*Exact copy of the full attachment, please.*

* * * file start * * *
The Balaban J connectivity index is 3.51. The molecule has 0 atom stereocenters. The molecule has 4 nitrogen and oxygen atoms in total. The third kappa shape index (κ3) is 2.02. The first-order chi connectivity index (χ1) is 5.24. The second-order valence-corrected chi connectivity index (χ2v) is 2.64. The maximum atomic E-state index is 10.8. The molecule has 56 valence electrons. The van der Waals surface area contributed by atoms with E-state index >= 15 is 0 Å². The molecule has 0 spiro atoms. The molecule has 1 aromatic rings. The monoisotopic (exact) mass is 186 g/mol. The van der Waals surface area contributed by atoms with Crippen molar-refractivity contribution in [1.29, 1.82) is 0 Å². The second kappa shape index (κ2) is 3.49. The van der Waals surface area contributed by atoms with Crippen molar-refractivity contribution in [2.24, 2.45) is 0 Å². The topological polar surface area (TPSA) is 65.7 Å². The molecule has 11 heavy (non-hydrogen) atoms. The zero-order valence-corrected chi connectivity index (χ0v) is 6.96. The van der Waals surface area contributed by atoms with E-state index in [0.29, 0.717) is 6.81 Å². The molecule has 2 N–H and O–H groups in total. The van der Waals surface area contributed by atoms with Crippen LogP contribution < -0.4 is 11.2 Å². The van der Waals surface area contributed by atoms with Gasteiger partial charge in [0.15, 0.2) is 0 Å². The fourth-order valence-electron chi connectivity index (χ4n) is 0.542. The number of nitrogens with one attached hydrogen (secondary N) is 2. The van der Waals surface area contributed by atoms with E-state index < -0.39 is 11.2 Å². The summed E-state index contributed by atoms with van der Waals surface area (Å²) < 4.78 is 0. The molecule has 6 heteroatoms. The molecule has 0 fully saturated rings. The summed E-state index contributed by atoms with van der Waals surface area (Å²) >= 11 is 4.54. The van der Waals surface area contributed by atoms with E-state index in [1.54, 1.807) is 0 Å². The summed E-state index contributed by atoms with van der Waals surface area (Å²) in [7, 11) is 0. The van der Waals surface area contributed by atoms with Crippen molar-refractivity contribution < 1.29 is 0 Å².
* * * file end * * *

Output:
The Balaban J connectivity index is 3.51. The molecule has 0 atom stereocenters. The molecule has 4 nitrogen and oxygen atoms in total. The third kappa shape index (κ3) is 2.02. The first-order chi connectivity index (χ1) is 5.24. The second-order valence-corrected chi connectivity index (χ2v) is 2.64. The maximum atomic E-state index is 10.8. The molecule has 56 valence electrons. The van der Waals surface area contributed by atoms with E-state index >= 15 is 0 Å². The molecule has 0 spiro atoms. The molecule has 1 aromatic rings. The monoisotopic (exact) mass is 186 g/mol. The van der Waals surface area contributed by atoms with Crippen molar-refractivity contribution in [1.29, 1.82) is 0 Å². The second kappa shape index (κ2) is 3.49. The van der Waals surface area contributed by atoms with Crippen molar-refractivity contribution in [2.24, 2.45) is 0 Å². The topological polar surface area (TPSA) is 65.7 Å². The molecule has 11 heavy (non-hydrogen) atoms. The zero-order valence-corrected chi connectivity index (χ0v) is 6.96. The van der Waals surface area contributed by atoms with E-state index in [0.29, 0.717) is 6.81 Å². The molecule has 2 N–H and O–H groups in total. The van der Waals surface area contributed by atoms with Crippen LogP contribution < -0.4 is 11.2 Å². The van der Waals surface area contributed by atoms with Gasteiger partial charge in [0.15, 0.2) is 0 Å². The fourth-order valence-electron chi connectivity index (χ4n) is 0.542. The number of nitrogens with one attached hydrogen (secondary N) is 2. The van der Waals surface area contributed by atoms with E-state index < -0.39 is 11.2 Å². The summed E-state index contributed by atoms with van der Waals surface area (Å²) < 4.78 is 0. The molecule has 6 heteroatoms. The molecule has 0 fully saturated rings. The summed E-state index contributed by atoms with van der Waals surface area (Å²) >= 11 is 4.54. The van der Waals surface area contributed by atoms with E-state index in [1.54, 1.807) is 0 Å². The summed E-state index contributed by atoms with van der Waals surface area (Å²) in [7, 11) is 0. The van der Waals surface area contributed by atoms with Crippen molar-refractivity contribution < 1.29 is 0 Å².